PaperPlanes#10 – Adonaïs

Imagine a man whose list of admirers reads like this:

  • poets and writers of the order of Lord Byron, Leigh Hunt, Thomas Love Peacock, Mary Shelley, Keats, Robert Browning and Thomas Hardy
  • social activists, no less than Henry David Thoreau, Leo Tolstoy, Karl Marx, Mahatma Gandhi and Martin Luther King Jr,
  • intellectual giants on the scale of Oscar Wilde, George Bernard Shaw, Bertrand Russell, WB Yeats and Aldous Huxley

You will only begin to gain an idea of the powerhouse that Percy Bysshe Shelley was and to think he was less than 30 when he died in an unfortunate storm. But it would have taken nothing less to bring such a man down!

Whether it be ‘The Necessity of Atheism’, that got him kicked out of Oxford and disowned by his father, or ‘The Mask of Anarchy’ that got the mighty British Empire on his chase, all his life Shelley ran afoul of all kinds of authority, refusing to give up on what he believed. And yet, a gentler soul may never have walked upon this earth. Byron (never one to give compliments) said of Shelley:

I never met a man who wasn’t a beast in comparison to him.

Shelley was the perfect anarchist, the perfect romantic and the perfect saint, the sphere of his compassion not limited to just the oppressed society he saw around; he became a vegetarian on realising:

[animals for slaughter] are called into existence by human artifice that they may drag out a short and miserable existence of slavery and disease, that their bodies may be mutilated, their social feelings outraged. It were much better that a sentient being should never have existed, than that it should have existed only to endure unmitigated misery.

Despite Shelley’s unfathomable effect on human society, our standard of living and our moral scruples, he was hounded all his life and taken advantage of even by people close to him. Much of his work went unpublished and his fame is largely posthumous. The Mask of Anarchy, for example, though written in 1819 did not appear in print until 1832. Leigh Hunt withheld it from publication because he thought that, “the public at large had not become sufficiently discerning to do justice to the sincerity and kindheartedness of the spirit that walked in this flaming robe of verse.”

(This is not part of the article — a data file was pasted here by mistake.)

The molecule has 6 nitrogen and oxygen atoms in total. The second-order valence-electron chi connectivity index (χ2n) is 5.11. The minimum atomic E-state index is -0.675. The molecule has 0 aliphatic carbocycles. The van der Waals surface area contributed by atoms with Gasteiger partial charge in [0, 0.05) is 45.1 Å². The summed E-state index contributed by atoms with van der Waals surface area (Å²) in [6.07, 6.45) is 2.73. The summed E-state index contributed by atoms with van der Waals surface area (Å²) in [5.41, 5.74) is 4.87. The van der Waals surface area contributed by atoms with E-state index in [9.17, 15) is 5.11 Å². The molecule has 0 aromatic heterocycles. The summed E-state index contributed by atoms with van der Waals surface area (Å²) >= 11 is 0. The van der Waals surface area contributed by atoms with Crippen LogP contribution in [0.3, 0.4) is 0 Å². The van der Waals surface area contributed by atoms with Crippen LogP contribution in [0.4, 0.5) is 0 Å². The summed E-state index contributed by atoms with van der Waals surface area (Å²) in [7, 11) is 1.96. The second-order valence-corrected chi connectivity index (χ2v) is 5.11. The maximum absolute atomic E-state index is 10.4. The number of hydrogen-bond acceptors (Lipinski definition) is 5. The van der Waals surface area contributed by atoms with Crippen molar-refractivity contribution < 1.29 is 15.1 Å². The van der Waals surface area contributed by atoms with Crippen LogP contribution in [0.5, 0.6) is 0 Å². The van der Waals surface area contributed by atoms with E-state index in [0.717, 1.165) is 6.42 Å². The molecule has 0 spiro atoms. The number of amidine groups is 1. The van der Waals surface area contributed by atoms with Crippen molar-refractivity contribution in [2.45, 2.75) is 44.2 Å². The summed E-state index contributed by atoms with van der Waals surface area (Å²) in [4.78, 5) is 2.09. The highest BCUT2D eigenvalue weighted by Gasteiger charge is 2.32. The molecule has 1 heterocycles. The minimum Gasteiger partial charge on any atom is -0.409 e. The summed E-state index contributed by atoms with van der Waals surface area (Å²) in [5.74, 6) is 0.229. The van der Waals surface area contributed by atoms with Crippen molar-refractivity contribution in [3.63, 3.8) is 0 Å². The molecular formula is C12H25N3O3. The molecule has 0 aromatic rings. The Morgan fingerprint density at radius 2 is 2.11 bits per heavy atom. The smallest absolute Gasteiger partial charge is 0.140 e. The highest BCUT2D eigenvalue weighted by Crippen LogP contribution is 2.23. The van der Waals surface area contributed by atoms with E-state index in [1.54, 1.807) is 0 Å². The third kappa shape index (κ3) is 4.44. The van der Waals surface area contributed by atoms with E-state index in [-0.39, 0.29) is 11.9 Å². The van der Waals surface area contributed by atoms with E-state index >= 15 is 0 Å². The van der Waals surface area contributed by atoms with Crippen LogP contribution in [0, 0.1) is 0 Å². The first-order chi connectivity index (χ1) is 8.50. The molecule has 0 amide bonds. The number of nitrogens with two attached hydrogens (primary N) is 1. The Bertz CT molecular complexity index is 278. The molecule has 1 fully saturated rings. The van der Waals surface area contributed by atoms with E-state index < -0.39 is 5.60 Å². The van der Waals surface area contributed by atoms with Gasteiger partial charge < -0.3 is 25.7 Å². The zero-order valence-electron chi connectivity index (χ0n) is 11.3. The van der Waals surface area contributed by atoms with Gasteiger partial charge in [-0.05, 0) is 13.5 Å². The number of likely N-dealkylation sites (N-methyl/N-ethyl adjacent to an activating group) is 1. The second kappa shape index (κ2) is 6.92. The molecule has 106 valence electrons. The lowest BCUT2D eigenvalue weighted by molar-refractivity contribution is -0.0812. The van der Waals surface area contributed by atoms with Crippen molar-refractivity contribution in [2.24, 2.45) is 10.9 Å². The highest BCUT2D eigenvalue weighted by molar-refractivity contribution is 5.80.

Likewise, Chartism, a working-class people’s movement for political reform in Britain, inspired by Shelley, existed from 1838 to 1857 but did not directly generate any reforms. It was not until 1867 that urban working men were admitted to the franchise, and not until 1918 that full manhood suffrage was achieved.

Shelley was not just a political activist either; charity begins at home, and so does revolution! Though very happily married (to Mary Shelley, with whom he co-wrote Frankenstein) he had great affections, in particular, towards Jane Williams, herself married, and addressed a number of poems to her. Shelley’s affection towards Jane was known to her husband and also to Mary Shelley, but Shelley’s yearnings were pure almost to the level of devotion, and neither was afflicted by jealousy regarding this relationship. This is something that civil society is still generations from comprehending, let alone accepting.

Shelley was, and remains, in every way a true individual, confident and resolute in his beliefs with enough compassion to spare to last angels. But as his life has shown, while one man’s voice does matter much, yet progress goes at its own pace.

So till the world is ready to see your way, “Stand ye calm and resolute”.

About the Author – Kaushal Suvarna has published two poetry collections – Siamese Compassion and A Trans-Arabian Handshake. He writes at

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